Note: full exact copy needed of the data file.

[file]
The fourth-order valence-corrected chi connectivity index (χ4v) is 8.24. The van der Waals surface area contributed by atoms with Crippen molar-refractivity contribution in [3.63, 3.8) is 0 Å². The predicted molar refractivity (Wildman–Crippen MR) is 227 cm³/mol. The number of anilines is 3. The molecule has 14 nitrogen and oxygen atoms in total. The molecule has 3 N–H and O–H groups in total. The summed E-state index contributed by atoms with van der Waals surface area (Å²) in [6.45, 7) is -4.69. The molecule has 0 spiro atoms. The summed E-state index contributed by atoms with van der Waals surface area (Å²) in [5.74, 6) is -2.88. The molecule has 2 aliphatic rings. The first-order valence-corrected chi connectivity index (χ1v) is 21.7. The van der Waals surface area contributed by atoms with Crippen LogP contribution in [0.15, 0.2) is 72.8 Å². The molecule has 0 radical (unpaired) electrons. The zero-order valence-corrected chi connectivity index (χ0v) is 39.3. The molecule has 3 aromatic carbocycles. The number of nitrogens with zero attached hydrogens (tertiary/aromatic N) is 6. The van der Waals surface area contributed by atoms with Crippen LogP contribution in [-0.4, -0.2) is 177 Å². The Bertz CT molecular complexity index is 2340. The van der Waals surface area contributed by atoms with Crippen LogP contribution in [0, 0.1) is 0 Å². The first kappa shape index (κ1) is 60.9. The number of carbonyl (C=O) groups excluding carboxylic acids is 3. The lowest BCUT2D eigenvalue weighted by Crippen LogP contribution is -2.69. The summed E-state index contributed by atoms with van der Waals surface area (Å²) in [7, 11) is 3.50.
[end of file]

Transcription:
The fourth-order valence-corrected chi connectivity index (χ4v) is 8.24. The van der Waals surface area contributed by atoms with Crippen molar-refractivity contribution in [3.63, 3.8) is 0 Å². The predicted molar refractivity (Wildman–Crippen MR) is 227 cm³/mol. The number of anilines is 3. The molecule has 14 nitrogen and oxygen atoms in total. The molecule has 3 N–H and O–H groups in total. The summed E-state index contributed by atoms with van der Waals surface area (Å²) in [6.45, 7) is -4.69. The molecule has 0 spiro atoms. The summed E-state index contributed by atoms with van der Waals surface area (Å²) in [5.74, 6) is -2.88. The molecule has 2 aliphatic rings. The first-order valence-corrected chi connectivity index (χ1v) is 21.7. The van der Waals surface area contributed by atoms with Crippen LogP contribution in [0.15, 0.2) is 72.8 Å². The molecule has 0 radical (unpaired) electrons. The zero-order valence-corrected chi connectivity index (χ0v) is 39.3. The molecule has 3 aromatic carbocycles. The number of nitrogens with zero attached hydrogens (tertiary/aromatic N) is 6. The van der Waals surface area contributed by atoms with Crippen LogP contribution in [-0.4, -0.2) is 177 Å². The Bertz CT molecular complexity index is 2340. The van der Waals surface area contributed by atoms with Crippen LogP contribution in [0, 0.1) is 0 Å². The first kappa shape index (κ1) is 60.9. The number of carbonyl (C=O) groups excluding carboxylic acids is 3. The lowest BCUT2D eigenvalue weighted by Crippen LogP contribution is -2.69. The summed E-state index contributed by atoms with van der Waals surface area (Å²) in [7, 11) is 3.50.